Teen Driver Safety

teendriversVERMONT - This week marks the seventh annual National Teen Drivers Safety Week. The week was created in an effort to stress the importance of safety for younger drivers as they learn the rules of the road. 

National Teen Drivers Safety Week was first enacted by congress in 2007 to raise awareness of various dangers that inexperienced drivers face.

According to the National Highway Traffic Safety Administration, motor vehicle crashes are the leading cause of death for teens ages 14-18. Lieutenant Michael Henry of the St. Johnsbury State Police Barracks said that due to distracted driving, there are approximately three fatal teen crashes for every one fatal adult crash.

Henry says that distractions could be anything, from changing the radio station, to texting, or even simply talking to another passenger in the vehicle. NHTSA also says that in 2011 twelve percent of teens were distracted when involved in fatal crashes. 

Michael Barret from Barret Auto Insurance sees a vast amount of teen-related accidents. He believes that good driving habits are instilled by the parents. 

Barret said, "Lead by example, don't break the law, which is key because children follow the parents. So, don't text and drive... It's very important that parents just teach the children to focus on the important process, and that is to drive."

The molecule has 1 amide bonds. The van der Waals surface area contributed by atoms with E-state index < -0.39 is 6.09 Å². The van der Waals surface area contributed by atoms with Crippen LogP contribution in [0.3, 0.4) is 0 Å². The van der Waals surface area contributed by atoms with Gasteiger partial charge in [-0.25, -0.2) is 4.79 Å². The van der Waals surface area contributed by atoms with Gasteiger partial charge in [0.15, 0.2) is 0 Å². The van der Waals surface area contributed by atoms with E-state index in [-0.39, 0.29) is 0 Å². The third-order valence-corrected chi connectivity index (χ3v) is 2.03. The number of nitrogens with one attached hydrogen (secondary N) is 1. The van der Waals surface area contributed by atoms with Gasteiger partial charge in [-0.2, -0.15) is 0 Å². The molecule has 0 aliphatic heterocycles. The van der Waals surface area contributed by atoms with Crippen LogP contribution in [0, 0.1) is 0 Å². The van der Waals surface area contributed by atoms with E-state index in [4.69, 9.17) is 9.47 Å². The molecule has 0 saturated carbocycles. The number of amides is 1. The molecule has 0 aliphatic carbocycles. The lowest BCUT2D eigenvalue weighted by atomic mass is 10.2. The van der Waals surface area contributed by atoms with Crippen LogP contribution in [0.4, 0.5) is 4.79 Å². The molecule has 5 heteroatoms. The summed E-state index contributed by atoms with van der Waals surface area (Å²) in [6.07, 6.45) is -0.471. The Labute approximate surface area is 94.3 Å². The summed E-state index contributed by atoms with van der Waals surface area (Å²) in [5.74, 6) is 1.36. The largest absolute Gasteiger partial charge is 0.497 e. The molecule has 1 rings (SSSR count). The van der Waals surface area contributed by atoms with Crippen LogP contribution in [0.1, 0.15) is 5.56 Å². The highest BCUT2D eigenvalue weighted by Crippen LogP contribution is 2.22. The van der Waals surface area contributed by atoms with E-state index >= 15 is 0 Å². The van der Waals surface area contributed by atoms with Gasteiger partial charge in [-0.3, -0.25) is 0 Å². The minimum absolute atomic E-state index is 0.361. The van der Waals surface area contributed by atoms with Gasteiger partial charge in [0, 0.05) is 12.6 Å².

In 2013, the NHTSA unveiled their "5 to Drive" campaign, in order to reduce high death rates among teens due to driving. The campaign is composed of five rules: drive sober, buckle up, avoid distractions, don't speed, and no more than one passenger at a time. NHTSA says parents should go over this checklist with their teenagers, in order to ensure safety, and prevent accidents. 

The "5 to Drive" campaign was inspired because in 201, more than half of teen occupants of passenger vehicles who died in car crashes were not wearing a seatbelt. Also, in 35 percent of fatal teen crashes, speeding was a factor. Finally, 505 people across the nation died in teen related car crashes in which those teenagers were under the influence of alcohol. 

The National Highway Traffic Safety Administration can give you more statistics about fatal teen car crashes and information on how you can keep your child safe.